Like most big cities, Seattle has a lot of really fun things to see and do. But also like most big cities, a lot of it is extremely expensive. Take the Space Needle, for example. As of this writing, tickets range from $24.50 to $37.50 per person. Yikes. Since I’m not willing to pay that much to ride an elevator, you’ll have to ask someone else if the view is worth it. But if you, like me, like to have as much fun as possible without breaking the bank, here are six cool things you can do in and around Seattle for little to no cost.
Pike's Place Market
I read a blog once that claimed Pike’s Place was overhyped and not worth a visit, but I have to disagree. Pike’s Place a treat for the senses with its colors and sounds and smells, and everywhere you look, there’s something fun to see. If you’ve ever seen the mildly corny FISH! customer service video while training for a new job, Pike’s Place is where you’ll find those famous flying fish—and honestly, it really is as entertaining as the video makes it look.
But Pike’s Place is more than just a fun place to get some grub. It’s also part of the Pike Place Foundation, an organization that provides housing, social services, and access to nutritious food for low-income families and individuals.
Cost: Aside from anything you want to buy at the market, the only potential cost for visiting Pike’s Place is parking. You can park in the garage starting at $4/hour, or you can look for metered street parking nearby, which is free for the first two hours and on weekends and holidays.
West Seattle Parks
Instead of going up in the Space Needle for a view of Seattle, head around to West Seattle, where several public parks offer great views of the Seattle skyline, the Puget Sound, and (on a clear day) the Cascades. It’s also a great place to watch for Bald Eagles, or bring your canoe, kayak, or SUP and take a paddle along the shore.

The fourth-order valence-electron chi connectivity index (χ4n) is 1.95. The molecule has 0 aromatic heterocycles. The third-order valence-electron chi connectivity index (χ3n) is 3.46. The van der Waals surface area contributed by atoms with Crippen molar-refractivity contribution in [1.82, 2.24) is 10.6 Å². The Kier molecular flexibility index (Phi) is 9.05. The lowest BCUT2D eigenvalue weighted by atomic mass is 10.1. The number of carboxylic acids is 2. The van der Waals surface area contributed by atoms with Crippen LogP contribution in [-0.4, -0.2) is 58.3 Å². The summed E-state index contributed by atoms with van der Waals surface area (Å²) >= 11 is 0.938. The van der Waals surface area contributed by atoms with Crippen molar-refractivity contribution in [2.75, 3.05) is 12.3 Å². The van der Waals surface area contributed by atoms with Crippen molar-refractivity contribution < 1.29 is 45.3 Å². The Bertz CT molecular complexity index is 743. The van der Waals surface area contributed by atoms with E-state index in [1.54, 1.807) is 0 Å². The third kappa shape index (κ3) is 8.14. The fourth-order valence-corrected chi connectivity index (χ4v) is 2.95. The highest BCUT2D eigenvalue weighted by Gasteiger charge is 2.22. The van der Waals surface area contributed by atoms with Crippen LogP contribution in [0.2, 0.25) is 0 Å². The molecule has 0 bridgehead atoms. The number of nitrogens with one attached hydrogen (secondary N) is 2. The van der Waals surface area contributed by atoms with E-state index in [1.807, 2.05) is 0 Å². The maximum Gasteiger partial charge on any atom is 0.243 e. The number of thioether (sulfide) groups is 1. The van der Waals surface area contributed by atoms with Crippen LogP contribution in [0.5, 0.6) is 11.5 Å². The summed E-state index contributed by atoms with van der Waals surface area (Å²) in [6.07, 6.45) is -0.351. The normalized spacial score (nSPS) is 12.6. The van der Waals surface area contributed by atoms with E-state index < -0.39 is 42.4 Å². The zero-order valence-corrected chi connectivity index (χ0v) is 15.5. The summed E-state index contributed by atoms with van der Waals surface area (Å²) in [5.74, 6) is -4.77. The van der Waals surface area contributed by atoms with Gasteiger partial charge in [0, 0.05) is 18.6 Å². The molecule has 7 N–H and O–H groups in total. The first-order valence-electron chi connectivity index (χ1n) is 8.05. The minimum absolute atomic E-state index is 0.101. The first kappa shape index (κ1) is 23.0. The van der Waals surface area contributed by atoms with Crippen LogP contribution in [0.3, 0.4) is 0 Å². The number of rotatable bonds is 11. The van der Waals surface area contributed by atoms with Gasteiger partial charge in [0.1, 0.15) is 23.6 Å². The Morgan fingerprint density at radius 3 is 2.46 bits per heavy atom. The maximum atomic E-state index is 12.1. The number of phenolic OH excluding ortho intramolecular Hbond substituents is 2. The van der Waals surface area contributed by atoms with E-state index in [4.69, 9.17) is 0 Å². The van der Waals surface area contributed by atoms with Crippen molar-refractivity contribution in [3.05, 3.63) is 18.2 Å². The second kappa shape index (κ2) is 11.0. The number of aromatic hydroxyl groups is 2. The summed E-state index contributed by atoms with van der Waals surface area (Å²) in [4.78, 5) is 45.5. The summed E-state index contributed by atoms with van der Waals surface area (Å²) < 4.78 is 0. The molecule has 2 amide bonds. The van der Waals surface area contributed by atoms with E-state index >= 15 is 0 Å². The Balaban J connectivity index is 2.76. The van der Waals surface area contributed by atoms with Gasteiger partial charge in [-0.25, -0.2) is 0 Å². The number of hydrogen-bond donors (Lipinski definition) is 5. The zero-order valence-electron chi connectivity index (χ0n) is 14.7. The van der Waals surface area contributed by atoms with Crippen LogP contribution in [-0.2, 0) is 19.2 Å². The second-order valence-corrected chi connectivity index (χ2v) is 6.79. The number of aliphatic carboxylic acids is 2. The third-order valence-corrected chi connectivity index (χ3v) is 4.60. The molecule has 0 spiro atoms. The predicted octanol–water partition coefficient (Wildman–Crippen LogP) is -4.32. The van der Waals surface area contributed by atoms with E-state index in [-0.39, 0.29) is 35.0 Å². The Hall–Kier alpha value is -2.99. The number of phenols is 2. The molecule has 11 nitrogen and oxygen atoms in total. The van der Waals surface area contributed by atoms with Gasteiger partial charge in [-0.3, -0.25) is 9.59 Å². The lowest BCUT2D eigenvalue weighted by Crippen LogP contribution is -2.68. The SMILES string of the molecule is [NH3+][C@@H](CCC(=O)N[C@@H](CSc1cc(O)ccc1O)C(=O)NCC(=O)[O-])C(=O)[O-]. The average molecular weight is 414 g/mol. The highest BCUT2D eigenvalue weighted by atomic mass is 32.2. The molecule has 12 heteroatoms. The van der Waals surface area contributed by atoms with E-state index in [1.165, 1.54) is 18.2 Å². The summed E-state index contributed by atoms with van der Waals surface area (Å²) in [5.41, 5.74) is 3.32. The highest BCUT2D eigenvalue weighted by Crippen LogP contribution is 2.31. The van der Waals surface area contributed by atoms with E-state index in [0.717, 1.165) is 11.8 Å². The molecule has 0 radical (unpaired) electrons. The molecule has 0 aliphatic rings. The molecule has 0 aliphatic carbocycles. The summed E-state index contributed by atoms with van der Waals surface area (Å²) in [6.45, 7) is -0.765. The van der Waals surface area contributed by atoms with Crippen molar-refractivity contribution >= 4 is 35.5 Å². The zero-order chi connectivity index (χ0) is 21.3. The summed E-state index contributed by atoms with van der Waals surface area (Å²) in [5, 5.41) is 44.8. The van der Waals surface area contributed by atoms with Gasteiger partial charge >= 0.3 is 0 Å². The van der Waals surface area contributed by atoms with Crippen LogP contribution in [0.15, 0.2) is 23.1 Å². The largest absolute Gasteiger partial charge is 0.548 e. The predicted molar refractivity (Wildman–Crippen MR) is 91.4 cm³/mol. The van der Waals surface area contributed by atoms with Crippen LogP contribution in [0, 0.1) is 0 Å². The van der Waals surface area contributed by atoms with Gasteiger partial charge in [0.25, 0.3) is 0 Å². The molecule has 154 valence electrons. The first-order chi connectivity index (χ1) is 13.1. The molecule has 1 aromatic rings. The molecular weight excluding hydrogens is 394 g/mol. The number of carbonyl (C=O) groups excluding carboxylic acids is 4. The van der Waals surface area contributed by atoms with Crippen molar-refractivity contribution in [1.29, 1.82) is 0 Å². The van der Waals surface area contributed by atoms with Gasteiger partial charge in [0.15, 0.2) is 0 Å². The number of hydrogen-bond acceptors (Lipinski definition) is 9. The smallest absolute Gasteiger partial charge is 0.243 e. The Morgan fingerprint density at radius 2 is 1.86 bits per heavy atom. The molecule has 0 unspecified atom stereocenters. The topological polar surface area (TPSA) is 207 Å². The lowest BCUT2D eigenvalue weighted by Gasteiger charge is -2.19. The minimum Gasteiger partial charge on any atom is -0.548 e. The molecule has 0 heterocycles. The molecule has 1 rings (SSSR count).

Ballard Locks is the busiest boat lock in the US, and it’s fascinating to watch ships both large and small come under the drawbridge and navigate from the lower waters of Puget Sound to the higher waters of Lakes Union and Washington. At low tide, the difference in water levels can be as much as three stories! There are plenty of walkways and viewpoints to give you a front row seat to the workings of the lock.
Ballard Locks is also an important fish ladder for migrating salmon. There’s a viewing area for watching the fish acclimate to the change from salt to fresh water, but you can also see large schools of salmon from the top of the fish ladder. You may even spot some seals, and the locks are home to the largest colony of Great Blue Herons in Seattle—75 nests!
Carl S. English Botanical Gardens
Right next door to the Ballard Locks are the Carl S. English Botanical Gardens, a beautiful collection of flowers and trees. Even as a lover of plants, many of them were new to me. It’s a lovely spot to take a stroll and forget that you’re in a big city for a little bit.
Cost: Free, but donations are welcome.
And while you’re in the neighborhood, you can take a peek at the Instagram famous Freemont Troll.
Whidbey Island is full of picturesque farms and beautiful beaches. It’s also a favorite spot to watch for whales, with Orcas, Gray whales, Minke whales, and porpoises frequenting the surrounding waters. Thanks to my sister’s careful attention to the Orca Network’s Facebook page, we were lucky enough to see a small pod right off Ebey’s Landing.
The nearby West Beach is rather narrow, but it still makes for a lovely stroll. We found lots of beautiful rocks and enjoyed the island’s dramatic coastline.
If you’re feeling munchy after your adventures, stop for some yummy ice cream from the Farm Stand at K&R Farms.
Cost: Visiting Ebey’s Landing requires a $10 Washington State Parks Discovery Pass, but that covers all passengers in your car and will also get you into Fort Ebey, Fort Casey, and any other state park in Washington. It’s good for a single day, so if you’re staying in Washington for a while and want to visit parks over multiple days, it might be more cost effective to get the $30 annual pass. West Beach is free.
Similk Beach is a quiet little beach on Fidalgo Island. It’s covered in an impressive array of driftwood, and we spotted crabs, herons, and osprey. It might not make it into most travel guides out there, but it was honestly one of my favorite spots near Seattle. When the weather is nice, it would make a great place for a quiet picnic or a paddle around the bay.
What are your favorite affordable things to see and do around Seattle? Share your thoughts in the comments below!
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